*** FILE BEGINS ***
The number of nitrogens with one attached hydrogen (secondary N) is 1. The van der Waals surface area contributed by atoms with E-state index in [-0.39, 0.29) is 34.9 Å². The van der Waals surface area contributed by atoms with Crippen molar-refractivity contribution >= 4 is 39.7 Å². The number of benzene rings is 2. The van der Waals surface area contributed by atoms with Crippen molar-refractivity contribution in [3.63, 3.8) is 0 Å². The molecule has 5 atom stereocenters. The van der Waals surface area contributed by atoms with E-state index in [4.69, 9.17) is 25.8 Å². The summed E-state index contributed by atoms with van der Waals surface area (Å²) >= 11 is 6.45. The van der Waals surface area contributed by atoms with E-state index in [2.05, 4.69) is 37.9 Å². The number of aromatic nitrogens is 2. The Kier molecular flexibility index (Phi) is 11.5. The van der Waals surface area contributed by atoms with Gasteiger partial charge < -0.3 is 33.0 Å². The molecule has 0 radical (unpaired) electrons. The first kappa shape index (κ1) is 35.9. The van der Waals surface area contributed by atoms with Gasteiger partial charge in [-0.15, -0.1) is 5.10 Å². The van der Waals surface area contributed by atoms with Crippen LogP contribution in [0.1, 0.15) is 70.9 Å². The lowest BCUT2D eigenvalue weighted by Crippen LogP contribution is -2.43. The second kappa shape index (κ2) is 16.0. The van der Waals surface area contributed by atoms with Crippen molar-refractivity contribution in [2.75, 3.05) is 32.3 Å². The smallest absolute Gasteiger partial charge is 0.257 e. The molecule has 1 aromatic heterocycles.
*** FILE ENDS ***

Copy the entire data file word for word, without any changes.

The number of nitrogens with one attached hydrogen (secondary N) is 1. The van der Waals surface area contributed by atoms with E-state index in [-0.39, 0.29) is 34.9 Å². The van der Waals surface area contributed by atoms with Crippen molar-refractivity contribution >= 4 is 39.7 Å². The number of benzene rings is 2. The van der Waals surface area contributed by atoms with Crippen molar-refractivity contribution in [3.63, 3.8) is 0 Å². The molecule has 5 atom stereocenters. The van der Waals surface area contributed by atoms with E-state index in [4.69, 9.17) is 25.8 Å². The summed E-state index contributed by atoms with van der Waals surface area (Å²) >= 11 is 6.45. The van der Waals surface area contributed by atoms with E-state index in [2.05, 4.69) is 37.9 Å². The number of aromatic nitrogens is 2. The Kier molecular flexibility index (Phi) is 11.5. The van der Waals surface area contributed by atoms with Gasteiger partial charge < -0.3 is 33.0 Å². The molecule has 0 radical (unpaired) electrons. The first kappa shape index (κ1) is 35.9. The van der Waals surface area contributed by atoms with Gasteiger partial charge in [-0.15, -0.1) is 5.10 Å². The van der Waals surface area contributed by atoms with Crippen LogP contribution in [0.1, 0.15) is 70.9 Å². The lowest BCUT2D eigenvalue weighted by Crippen LogP contribution is -2.43. The second kappa shape index (κ2) is 16.0. The van der Waals surface area contributed by atoms with Crippen molar-refractivity contribution in [2.75, 3.05) is 32.3 Å². The smallest absolute Gasteiger partial charge is 0.257 e. The molecule has 1 aromatic heterocycles.